CDC lists more chronic conditions as high risk for COVID-19
More people are now considered high risk for getting severely sick by the coronavirus. The expanded list by the CDC includes people with various chronic conditions:
- Chronic kidney disease
- Type 2 diabetes
- Sickle cell disease
- Serious heart condition
- Weakened immune system from an organ transplant
Initially, the CDC said older adults and people with underlying health conditions were most at risk for serious illness.
But the list of people in danger keeps growing. The CDC now says as many as 60% of Americans have at least one chronic medical condition from the updated list and are at risk of serious illness for the coronavirus.
We spoke to a Kynse Leigh Agles Thursday who is a double organ transplant recipient.
“I stayed home for 103 days,” Agles said.
She has to take medication that suppresses her immune system for the rest of her life, so contracting the coronavirus in her eyes is a death sentence.
“I have to protect myself at all costs because I already survived death once,” Agles said.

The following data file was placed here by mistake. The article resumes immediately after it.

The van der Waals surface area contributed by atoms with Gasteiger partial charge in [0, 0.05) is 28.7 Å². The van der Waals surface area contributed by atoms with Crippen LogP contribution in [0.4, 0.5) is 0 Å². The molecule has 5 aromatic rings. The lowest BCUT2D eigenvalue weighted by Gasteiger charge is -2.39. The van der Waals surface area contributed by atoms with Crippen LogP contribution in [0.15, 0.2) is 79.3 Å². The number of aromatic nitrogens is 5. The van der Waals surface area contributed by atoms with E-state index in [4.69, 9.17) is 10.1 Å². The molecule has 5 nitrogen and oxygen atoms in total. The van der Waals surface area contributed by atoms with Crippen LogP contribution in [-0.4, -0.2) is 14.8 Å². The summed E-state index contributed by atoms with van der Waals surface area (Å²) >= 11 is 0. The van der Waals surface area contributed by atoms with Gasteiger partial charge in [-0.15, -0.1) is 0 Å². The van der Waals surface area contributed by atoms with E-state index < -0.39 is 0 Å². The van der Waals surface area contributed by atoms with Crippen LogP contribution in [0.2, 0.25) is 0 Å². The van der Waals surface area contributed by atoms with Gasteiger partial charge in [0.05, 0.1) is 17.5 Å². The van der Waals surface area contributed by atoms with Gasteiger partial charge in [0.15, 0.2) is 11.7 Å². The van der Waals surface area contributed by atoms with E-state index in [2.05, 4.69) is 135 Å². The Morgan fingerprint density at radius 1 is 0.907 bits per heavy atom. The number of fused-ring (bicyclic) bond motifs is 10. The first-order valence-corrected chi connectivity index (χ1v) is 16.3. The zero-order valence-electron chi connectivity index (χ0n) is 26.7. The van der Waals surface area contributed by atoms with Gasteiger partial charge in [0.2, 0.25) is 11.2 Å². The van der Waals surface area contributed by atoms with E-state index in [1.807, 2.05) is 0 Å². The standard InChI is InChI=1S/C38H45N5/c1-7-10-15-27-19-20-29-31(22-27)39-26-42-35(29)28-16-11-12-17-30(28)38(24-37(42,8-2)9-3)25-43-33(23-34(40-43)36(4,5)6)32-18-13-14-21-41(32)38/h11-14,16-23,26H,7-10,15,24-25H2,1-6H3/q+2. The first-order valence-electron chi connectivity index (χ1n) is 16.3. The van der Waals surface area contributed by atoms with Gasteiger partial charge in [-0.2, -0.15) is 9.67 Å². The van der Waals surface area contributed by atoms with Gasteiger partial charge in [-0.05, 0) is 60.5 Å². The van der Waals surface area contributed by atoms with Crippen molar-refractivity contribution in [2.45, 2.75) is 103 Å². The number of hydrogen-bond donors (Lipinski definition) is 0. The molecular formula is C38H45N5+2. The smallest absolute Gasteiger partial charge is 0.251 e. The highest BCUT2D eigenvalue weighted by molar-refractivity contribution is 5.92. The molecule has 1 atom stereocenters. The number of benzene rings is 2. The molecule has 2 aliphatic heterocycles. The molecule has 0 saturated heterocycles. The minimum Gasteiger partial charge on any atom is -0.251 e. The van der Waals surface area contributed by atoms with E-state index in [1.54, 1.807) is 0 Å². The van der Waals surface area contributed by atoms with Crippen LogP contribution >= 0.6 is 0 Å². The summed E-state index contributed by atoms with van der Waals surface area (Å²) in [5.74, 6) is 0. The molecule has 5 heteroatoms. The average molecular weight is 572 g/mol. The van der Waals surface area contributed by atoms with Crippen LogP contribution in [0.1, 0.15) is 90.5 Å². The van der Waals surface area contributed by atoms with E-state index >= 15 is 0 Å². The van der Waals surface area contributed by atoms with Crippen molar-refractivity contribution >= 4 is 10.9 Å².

Agles told us she’s staying home and following her doctor’s advice about when it’s safe to return to normal activities.
The CDC now says people like Agles are at increased risk of serious illness from COVID-19.
And a list from the medical examiner in Charlotte County shows all the pre-existing conditions people had who died from the virus, many of them matching the new warnings from the CDC.
“That includes people that might have asthma, other cardiovascular diseases, including high blood pressure, which a large percentage of the population certainly has,” said Robert Hawkes, the director of the FGCU physician assistant program.
Hawkes says, the more we learn about who is at risk, the more we learn about how dangerous the virus really is.
“If you’re having other underlying medical conditions, such as cardiovascular hypertension or other respiratory problems, it’s just really hard for their body to overcome that,” Hawkes said.
And the CDC says older adults aren’t the only ones at risk anymore. Their warnings are also expanding for younger people.
“They can get COVID-19, and they can get very sick from it,” Hawkes said. “And, in some cases, we’ve certainly seen recent deaths of teenagers and people in their twenties.”
Hawkes also added he wouldn’t be surprised if the list of warnings from the CDC keeps growing beyond what it did today.